When looking at the respective schedules you can see a few patterns that were prevalent in Saturday morning programming of the 1970s. As mentioned last time, one of these themes was the increasing amount of live-action shows on the air. Six new live-action programs came out during this year, with three premiering on ABC and NBC combined. Another pattern was the use of prehistoric locations for shows. Each network had at least one show that took place during the time of the dinosaurs. The third pattern was the continuing decrease in quality of the Saturday morning animated fare. Nothing much could be done on that front since the networks were asking for more of this material faster than the studios could produce it and for less money than they needed.
Still and all, 1974 was a good time for Saturday morning programming as it produced a number of programs viewers remember even today. Two such programs are featured in this installment. Now, if the Way-Back Machine is ready, step on in and let's journey back 34 years in the past.
Children's television is the ultimate pacifier. Where else in the world can a terrible, horrific monster that destroys both life and property with nary a whiff of sympathy be turned into a soft, cuddly character who has his own line of soft, cuddly dolls being sold at the local Wal-Mart? It's only later in life, after they've adjusted to these de-fanged monsters, do they realize that their beliefs were so wrong. Aaaannnddd, that's where the therapy comes in.
But, we're not here to talk about the emotional problems that are paralyzing you today. We're here to talk about those vampires, ghosts and mummies that were stripped down and made to be funny, clumsy and even musically oriented. After the jump you'll see a few examples of what I mean. Don't worry, they won't scare you...they've been homogenized for your nightmare-free pleasure.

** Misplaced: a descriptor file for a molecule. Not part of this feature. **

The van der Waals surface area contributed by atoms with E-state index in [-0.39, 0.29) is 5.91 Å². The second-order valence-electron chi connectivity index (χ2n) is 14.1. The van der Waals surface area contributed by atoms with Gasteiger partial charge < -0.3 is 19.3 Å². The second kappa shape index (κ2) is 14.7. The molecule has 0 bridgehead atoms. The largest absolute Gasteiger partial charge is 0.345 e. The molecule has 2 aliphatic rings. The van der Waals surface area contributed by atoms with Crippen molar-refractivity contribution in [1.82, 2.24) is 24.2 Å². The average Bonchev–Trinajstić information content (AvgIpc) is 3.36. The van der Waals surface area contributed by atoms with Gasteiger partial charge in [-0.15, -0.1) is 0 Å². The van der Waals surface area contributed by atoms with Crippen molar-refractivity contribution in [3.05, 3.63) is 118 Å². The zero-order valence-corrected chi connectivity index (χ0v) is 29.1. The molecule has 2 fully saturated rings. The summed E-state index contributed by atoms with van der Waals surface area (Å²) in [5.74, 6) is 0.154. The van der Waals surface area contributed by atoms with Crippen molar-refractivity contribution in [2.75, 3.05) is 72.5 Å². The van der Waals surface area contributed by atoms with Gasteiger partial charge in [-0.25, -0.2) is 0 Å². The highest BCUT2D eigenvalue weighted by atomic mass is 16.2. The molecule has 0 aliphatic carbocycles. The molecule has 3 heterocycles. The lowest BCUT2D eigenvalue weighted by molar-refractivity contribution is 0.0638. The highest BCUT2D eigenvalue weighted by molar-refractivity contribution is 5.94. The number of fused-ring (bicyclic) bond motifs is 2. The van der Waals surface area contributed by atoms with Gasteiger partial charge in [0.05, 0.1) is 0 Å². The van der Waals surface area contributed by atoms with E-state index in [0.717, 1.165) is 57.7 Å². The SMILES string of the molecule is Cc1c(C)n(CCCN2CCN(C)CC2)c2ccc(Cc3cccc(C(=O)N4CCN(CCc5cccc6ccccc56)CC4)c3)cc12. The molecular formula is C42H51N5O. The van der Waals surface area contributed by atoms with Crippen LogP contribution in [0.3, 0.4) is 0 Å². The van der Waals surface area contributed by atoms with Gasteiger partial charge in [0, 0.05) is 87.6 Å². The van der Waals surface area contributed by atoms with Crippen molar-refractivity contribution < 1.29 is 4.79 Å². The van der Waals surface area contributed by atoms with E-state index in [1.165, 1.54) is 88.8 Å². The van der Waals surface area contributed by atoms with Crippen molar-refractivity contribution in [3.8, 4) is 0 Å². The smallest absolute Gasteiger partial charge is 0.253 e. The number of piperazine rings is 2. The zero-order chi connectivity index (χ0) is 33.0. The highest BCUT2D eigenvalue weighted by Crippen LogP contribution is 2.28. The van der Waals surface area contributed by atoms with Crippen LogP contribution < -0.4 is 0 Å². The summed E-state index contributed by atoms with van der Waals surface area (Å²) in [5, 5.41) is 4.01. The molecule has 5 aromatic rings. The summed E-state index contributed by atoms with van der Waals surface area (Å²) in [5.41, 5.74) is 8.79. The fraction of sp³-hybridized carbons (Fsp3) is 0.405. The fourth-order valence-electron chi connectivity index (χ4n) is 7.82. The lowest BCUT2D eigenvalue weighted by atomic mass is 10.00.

1974 -- the start of the second revolution of live-action, Saturday morning programming. There's no clear reason why, after nearly a decade-and-a-half, the networks decided to infuse their schedules with more live-action fare. Perhaps, after 10 years of non-stop animation, they decided to mix the formula up. Perhaps they were looking to further model the Saturday morning schedule like their primetime partners. Or, perhaps they realized that ordering live-action programs was cheaper than ordering new cartoons.
IIIIII'mmmm going with 'cheap' as the main reason.
Of the fourteen shows that premiered in the 1974-75 season nearly a third of them were live-action programs. Only one of them came from the Sid and Marty Kroftt factory. The others came from two studios that hadn't had much experience with 30-minute, live-action fare...Filmation and Hanna-Barbera. The rest of the schedules were filled with animated retoolings of primetime programs, talking motorcycles, and dogs who performed karate. As we've done of the last few installments the 1974-75 season will be split into two parts. This time we'll look at CBS's schedule. So, if your Schwinn is in the garage, let's journey back to a far simpler time.
Last time on 'Saturday Morning' we took at look at the ambitious NBC schedule of the 1973-74 television season. This time we will examine the lineups for ABC and CBS during that time period.